The 18th Sunday After Pentecost October 4, 2009
23, 396, 532, 410
Lot also, who went with Abram, had flocks and herds and tents. Now the land was not able to support them, that they might dwell together, for their possessions were so great that they could not dwell together. And there was strife between the herdsmen of Abram’s livestock and the herdsmen of Lot’s livestock. The Canaanites and the Perizzites then dwelt in the land. So Abram said to Lot, “Please let there be no strife between you and me, and between my herdsmen and your herdsmen; for we are brethren. Is not the whole land before you? Please separate from me. If you take the left, then I will go to the right; or, if you go to the right, then I will go to the left.” And Lot lifted his eyes and saw all the plain of Jordan, that it was well watered everywhere (before the Lord destroyed Sodom and Gomorrah) like the garden of the Lord, like the land of Egypt as you go toward Zoar. Then Lot chose for himself all the plain of Jordan, and Lot journeyed east. And they separated from each other. Abram dwelt in the land of Canaan, and Lot dwelt in the cities of the plain and pitched his tent even as far as Sodom. But the men of Sodom were exceedingly wicked and sinful against the Lord.
Dear fellow sinners who need help and guidance in decision-making, in the name of the Lord our God who gives wisdom for all such situations, dear fellow-redeemed:
Let’s consider a situation in which a choice must be made. It takes place on a playground. I have been named captain of the team and it’s time to choose the teams. I have the first choice. What am I going to do? Standing in front of me is Ted. He is the absolute best player in the school. I could choose him. A little further down the line of potential players is John. He’s my best friend. I’d really like to play with him. A little further down, standing by himself, is Billy—no ever chooses him, at least not until the very end and then only because there’s no one else to choose. I could choose Billy and befriend him in his loneliness.
What will be my choice? I could choose to win and take Ted. I could choose to play with a friend and pick John. I could sacrifice both winning and playing with a friend and choose Billy for his benefit.
We are faced with all sorts of choices. There are choices that we may act upon in self-interest. There are choices we can act upon for a quick fix, or short-term happiness, or a thrill that will fade. We face choices that we can make out of love for others. There are choices that are big, there are choices that are small and seemingly insignificant. However, even choices that seem relatively insignificant can have an impact that is greater than we might suppose.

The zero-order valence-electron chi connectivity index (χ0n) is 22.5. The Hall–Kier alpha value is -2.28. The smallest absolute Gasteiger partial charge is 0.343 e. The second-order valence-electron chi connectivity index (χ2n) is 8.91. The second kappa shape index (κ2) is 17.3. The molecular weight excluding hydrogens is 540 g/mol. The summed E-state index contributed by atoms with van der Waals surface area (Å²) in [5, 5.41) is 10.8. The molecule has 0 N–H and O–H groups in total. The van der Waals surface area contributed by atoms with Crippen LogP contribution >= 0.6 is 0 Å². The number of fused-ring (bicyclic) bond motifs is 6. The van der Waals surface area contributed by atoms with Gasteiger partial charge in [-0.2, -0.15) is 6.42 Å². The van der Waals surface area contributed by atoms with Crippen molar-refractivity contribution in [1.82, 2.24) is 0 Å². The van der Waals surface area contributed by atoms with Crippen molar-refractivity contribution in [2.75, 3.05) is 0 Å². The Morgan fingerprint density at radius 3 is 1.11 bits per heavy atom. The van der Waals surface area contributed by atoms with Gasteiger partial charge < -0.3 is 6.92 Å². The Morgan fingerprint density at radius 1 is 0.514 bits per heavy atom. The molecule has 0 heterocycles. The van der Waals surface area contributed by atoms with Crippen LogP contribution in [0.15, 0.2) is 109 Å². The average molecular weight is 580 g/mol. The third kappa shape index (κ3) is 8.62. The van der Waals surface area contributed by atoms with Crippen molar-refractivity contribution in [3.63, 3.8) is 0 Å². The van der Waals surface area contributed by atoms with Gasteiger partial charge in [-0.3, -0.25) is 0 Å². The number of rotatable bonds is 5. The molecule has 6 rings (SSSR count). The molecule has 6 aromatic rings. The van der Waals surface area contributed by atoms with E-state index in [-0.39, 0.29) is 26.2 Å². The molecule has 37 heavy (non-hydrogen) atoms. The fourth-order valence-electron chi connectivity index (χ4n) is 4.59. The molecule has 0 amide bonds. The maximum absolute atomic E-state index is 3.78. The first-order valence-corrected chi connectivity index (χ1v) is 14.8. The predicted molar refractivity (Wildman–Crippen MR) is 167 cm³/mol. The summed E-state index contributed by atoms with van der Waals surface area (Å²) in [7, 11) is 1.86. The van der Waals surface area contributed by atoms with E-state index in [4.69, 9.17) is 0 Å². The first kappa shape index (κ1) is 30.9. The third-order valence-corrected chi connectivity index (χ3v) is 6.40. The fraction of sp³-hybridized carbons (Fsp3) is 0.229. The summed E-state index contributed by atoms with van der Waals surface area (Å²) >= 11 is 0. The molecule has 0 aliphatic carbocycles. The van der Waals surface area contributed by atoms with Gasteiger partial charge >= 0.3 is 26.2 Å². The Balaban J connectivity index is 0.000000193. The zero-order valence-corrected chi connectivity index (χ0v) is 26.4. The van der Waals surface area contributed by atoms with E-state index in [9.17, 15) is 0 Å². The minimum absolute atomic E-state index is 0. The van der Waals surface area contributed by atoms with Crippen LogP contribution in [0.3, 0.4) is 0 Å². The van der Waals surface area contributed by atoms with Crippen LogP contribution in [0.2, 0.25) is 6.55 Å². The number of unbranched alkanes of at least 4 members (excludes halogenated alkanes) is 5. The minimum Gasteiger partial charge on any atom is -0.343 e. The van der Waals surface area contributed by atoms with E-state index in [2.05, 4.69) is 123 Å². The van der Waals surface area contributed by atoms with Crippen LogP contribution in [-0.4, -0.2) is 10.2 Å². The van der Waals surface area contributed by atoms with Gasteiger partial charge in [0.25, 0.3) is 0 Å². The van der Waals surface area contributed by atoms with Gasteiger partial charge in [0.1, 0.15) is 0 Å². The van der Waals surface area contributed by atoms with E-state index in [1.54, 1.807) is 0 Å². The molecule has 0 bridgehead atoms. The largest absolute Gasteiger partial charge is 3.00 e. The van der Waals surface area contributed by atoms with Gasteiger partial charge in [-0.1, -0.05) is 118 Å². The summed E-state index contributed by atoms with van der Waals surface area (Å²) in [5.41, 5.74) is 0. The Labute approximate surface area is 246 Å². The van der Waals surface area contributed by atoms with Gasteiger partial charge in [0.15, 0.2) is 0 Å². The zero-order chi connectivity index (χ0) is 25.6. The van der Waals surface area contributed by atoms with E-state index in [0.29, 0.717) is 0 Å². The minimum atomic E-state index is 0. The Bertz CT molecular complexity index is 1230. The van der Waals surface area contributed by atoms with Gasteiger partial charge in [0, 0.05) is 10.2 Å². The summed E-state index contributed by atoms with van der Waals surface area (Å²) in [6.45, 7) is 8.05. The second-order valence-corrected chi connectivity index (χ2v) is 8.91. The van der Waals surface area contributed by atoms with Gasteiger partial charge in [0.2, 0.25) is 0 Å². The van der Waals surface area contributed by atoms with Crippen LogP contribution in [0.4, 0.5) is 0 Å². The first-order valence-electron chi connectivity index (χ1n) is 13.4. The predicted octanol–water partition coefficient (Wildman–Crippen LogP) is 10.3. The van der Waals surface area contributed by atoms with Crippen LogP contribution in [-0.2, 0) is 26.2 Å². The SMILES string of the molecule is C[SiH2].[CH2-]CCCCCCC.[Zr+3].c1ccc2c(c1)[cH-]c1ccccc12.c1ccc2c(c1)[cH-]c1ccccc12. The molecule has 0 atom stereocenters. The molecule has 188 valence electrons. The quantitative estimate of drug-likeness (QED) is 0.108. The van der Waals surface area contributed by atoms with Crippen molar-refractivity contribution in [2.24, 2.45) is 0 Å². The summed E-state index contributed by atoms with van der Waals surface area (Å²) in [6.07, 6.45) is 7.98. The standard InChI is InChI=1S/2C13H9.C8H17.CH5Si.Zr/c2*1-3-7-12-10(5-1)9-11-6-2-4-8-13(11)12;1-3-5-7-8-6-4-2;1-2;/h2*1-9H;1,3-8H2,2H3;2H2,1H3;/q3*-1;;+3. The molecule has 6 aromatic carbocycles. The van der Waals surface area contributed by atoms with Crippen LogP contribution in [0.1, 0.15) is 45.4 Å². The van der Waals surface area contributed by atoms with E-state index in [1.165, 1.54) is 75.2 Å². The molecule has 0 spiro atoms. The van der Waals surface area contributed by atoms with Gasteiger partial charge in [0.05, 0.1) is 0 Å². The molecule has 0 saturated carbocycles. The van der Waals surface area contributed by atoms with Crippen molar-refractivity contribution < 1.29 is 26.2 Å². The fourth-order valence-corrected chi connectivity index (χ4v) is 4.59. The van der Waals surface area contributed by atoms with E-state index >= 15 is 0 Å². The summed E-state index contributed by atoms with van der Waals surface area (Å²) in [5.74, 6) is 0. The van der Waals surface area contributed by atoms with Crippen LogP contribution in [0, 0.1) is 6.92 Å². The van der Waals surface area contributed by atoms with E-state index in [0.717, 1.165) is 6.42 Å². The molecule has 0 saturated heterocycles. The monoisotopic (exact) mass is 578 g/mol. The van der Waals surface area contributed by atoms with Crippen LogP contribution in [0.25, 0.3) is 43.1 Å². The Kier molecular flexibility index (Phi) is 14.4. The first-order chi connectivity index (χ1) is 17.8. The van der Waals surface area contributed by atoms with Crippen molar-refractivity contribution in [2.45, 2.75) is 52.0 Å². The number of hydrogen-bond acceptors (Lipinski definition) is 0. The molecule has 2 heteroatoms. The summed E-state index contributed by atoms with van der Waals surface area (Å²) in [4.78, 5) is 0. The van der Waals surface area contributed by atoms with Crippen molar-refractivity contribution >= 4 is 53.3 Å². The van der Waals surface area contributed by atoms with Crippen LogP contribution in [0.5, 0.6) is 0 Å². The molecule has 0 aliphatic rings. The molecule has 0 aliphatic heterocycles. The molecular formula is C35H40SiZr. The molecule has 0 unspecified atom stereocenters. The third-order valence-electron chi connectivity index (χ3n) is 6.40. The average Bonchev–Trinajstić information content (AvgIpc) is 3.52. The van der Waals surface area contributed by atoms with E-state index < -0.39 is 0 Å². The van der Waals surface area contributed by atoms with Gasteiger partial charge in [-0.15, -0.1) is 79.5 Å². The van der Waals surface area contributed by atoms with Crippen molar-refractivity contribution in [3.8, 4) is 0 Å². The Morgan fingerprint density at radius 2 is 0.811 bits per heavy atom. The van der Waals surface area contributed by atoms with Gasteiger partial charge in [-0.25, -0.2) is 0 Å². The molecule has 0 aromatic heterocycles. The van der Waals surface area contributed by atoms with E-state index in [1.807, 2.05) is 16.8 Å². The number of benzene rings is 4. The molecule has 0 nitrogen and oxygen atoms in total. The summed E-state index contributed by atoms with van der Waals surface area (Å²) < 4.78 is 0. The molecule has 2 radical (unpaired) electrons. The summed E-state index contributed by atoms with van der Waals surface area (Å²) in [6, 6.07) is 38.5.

As we face choices in our lives, we pray that our choice-making process will always include God’s wisdom. The only way our decisions can lead to the best of all blessings is if those decisions are made with the Lord. Our prayer can always be that the Lord enable us to “CHOOSE WISELY.” From our text we will learn that in life I. Some choices will have to be made, II. Poor choices are made when we rely on our selves, and III. Hard choices are possible when we rely on God.
Abram and Lot were not only close companions, they were uncle and nephew. Abram and Lot had shared a great deal of history together. It was the type of experience-sharing that bonds people tightly because you’ve gone through the highs and lows together. God told Abram to pack up and leave his father’s house and homeland and journey to a place which God would show him. Lot went with his uncle (cf. Genesis 12). They journeyed all the way to Canaan and settled there. In a time of famine, Abram went to Egypt to escape the famine. Lot went with his uncle. When Abram came back from Egypt, Lot also returned with him. Both Abram and Lot “had flocks and herds and tents.” [v.5] They both had been so richly blessed by God that “the land was not able to support them, that they might dwell together, for their possessions were so great that they could not dwell together.” [v.6]
Because the land could not support all the needs of the flocks and herds and people of both men, “there was strife between the herdsmen of Abram’s livestock and the herdsmen of Lot’s livestock.” [v.7] Because of this strife and contention Abram said to Lot, “Please let there be no strife between you and me, and between my herdsmen and your herdsmen; for we are brethren.” [v.8]
Abram and Lot faced the first decision. The land simply could not bear everyone staying in the same place. They had to decide what to do. They could try to stay together and keep on going as best as they could, but that would only create more trouble and the land still wouldn’t be able to support their animals. A choice had to be made. Abraham made the choice and told Lot, “We need to separate. We need to make a decision to avoid this strife and contention because we are brethren.” Abraham reflected what the Apostle Paul instructs us to do when he writes, “If it is possible, as much as depends on you, live peaceably with all men” (Romans 12:18).